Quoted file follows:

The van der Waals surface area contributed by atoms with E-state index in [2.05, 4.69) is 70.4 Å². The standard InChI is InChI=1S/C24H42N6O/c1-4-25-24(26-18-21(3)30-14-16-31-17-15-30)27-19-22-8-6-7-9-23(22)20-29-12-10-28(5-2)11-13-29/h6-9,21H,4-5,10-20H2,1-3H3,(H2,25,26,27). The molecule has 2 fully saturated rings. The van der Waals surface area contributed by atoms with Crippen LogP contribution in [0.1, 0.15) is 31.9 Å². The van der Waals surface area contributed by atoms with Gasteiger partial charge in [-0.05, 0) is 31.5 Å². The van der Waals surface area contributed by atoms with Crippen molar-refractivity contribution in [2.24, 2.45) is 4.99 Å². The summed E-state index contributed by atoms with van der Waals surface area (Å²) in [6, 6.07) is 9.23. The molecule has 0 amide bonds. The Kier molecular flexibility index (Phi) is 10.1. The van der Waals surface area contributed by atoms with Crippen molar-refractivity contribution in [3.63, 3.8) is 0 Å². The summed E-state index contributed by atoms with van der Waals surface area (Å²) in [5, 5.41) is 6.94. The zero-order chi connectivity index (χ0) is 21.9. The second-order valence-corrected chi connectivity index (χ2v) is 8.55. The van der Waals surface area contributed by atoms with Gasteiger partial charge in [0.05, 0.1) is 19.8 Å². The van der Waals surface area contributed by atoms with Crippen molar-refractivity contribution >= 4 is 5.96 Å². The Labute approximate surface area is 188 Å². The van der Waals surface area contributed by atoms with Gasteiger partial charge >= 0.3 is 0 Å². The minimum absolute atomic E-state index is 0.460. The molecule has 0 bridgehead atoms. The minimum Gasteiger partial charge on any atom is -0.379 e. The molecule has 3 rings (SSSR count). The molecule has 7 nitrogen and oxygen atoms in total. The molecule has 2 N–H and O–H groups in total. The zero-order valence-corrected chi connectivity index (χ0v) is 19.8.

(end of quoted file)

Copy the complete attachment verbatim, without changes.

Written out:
The van der Waals surface area contributed by atoms with E-state index in [2.05, 4.69) is 70.4 Å². The standard InChI is InChI=1S/C24H42N6O/c1-4-25-24(26-18-21(3)30-14-16-31-17-15-30)27-19-22-8-6-7-9-23(22)20-29-12-10-28(5-2)11-13-29/h6-9,21H,4-5,10-20H2,1-3H3,(H2,25,26,27). The molecule has 2 fully saturated rings. The van der Waals surface area contributed by atoms with Crippen LogP contribution in [0.1, 0.15) is 31.9 Å². The van der Waals surface area contributed by atoms with Gasteiger partial charge in [-0.05, 0) is 31.5 Å². The van der Waals surface area contributed by atoms with Crippen molar-refractivity contribution in [2.24, 2.45) is 4.99 Å². The summed E-state index contributed by atoms with van der Waals surface area (Å²) in [6, 6.07) is 9.23. The molecule has 0 amide bonds. The Kier molecular flexibility index (Phi) is 10.1. The van der Waals surface area contributed by atoms with Crippen molar-refractivity contribution in [3.63, 3.8) is 0 Å². The summed E-state index contributed by atoms with van der Waals surface area (Å²) in [5, 5.41) is 6.94. The zero-order chi connectivity index (χ0) is 21.9. The second-order valence-corrected chi connectivity index (χ2v) is 8.55. The van der Waals surface area contributed by atoms with Gasteiger partial charge in [0.05, 0.1) is 19.8 Å². The van der Waals surface area contributed by atoms with Crippen molar-refractivity contribution >= 4 is 5.96 Å². The Labute approximate surface area is 188 Å². The van der Waals surface area contributed by atoms with Gasteiger partial charge >= 0.3 is 0 Å². The minimum absolute atomic E-state index is 0.460. The molecule has 0 bridgehead atoms. The minimum Gasteiger partial charge on any atom is -0.379 e. The molecule has 3 rings (SSSR count). The molecule has 7 nitrogen and oxygen atoms in total. The molecule has 2 N–H and O–H groups in total. The zero-order valence-corrected chi connectivity index (χ0v) is 19.8.